A recent study assessed the impact of a low-fat or a low-carb diet on weight change and if genotypes or insulin secretion are related to the dietary effects of weight loss.
The most common environmental factor to weight-related conditions is dietary intake. As a result, dietary intervention remains an extensively recommended treatment for weight loss. Due to the varying body types, there is no particular diet that can be applicable to the entire population. Dietary plans need to be individualized to match the genetic makeup of the individual in question. This is a consequence of varying genotype and the body’s insulin-glucose dynamics. A recent American study published in the Journal of the American Medical Association analyzes the effects of dietary intervention, such as a low-fat diet and a low-carb diet, on weight change. The study also searches for potential links between these dietary impacts and insulin secretion or genotype patterns.
A randomized clinical trial with 609 participants between the ages of 18 and 50 years were included in the study. Each participant was void of any diagnosis of diabetes and maintained a body mass index within the range of 28 to 40kg/m2. The researchers introduced two dietary interventions: a low-fat diet and a low-carb diet. The participants maintained each diet for a 12-month period. Data were recorded at baseline levels, then again at three months, six months, and 12 months. The data collected included information on weight change, insulin secretion, genotype patterns, physical activity, and dietary intake.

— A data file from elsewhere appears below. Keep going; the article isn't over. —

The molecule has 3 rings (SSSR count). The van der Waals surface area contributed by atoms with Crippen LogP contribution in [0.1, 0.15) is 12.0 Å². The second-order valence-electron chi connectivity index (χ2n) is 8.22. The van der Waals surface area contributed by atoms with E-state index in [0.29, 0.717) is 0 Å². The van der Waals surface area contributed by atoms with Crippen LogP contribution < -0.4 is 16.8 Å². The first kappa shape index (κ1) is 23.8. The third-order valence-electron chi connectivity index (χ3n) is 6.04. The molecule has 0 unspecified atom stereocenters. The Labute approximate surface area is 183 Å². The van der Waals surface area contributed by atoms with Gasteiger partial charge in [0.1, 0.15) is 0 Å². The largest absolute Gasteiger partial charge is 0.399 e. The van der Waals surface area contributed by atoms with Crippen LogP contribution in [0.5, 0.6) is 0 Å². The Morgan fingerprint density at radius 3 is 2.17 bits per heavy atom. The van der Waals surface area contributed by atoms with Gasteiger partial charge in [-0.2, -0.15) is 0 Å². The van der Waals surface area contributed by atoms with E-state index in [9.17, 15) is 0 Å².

The pool of participants averaged an age of 40 years old and consisted of 43% males and 57% females. Following the 12-month experiment, the low-fat diet group experienced an average weight loss of 5.3kg while the low-carb diet group witnessed an average weight loss of 6kg. Within the parameters of the study, no significant correlation between genotype patterns and weight change was identified. There was no notable interaction between the weight loss and insulin secretion as well. Based on the statistical analyses carried out, there was no significant difference between the two types of dietary interventions.
The study revealed inconclusive results pertaining to individualized dietary plans to effectively achieve weight loss goals. Other studies on similar topics have however identified potential links between single nucleotide polymorphisms and weight change due to dietary intervention. Further research is required to appropriately assess current hypotheses using larger sample sizes and a better understanding of the biological connection between genetics and environmental factors such as dietary intake. Such research will highly benefit dieticians and nutritionists to recommend individualized diets for effective treatment of weight-related conditions based on a case-by-case analysis.
Written by Shrishti Ahuja, HBSc
Reference: Gardner, C. D., Trepanowski, J. F., Gobbo, L. C., Hauser, M. E., Rigdon, J., Ioannidis, J. P., . . . King, A. C. (2018). Effect of Low-Fat vs Low-Carbohydrate Diet on 12-Month Weight Loss in Overweight Adults and the Association With Genotype Pattern or Insulin Secretion. JAMA, 319(7), 667. doi:10.1001/jama.2018.0245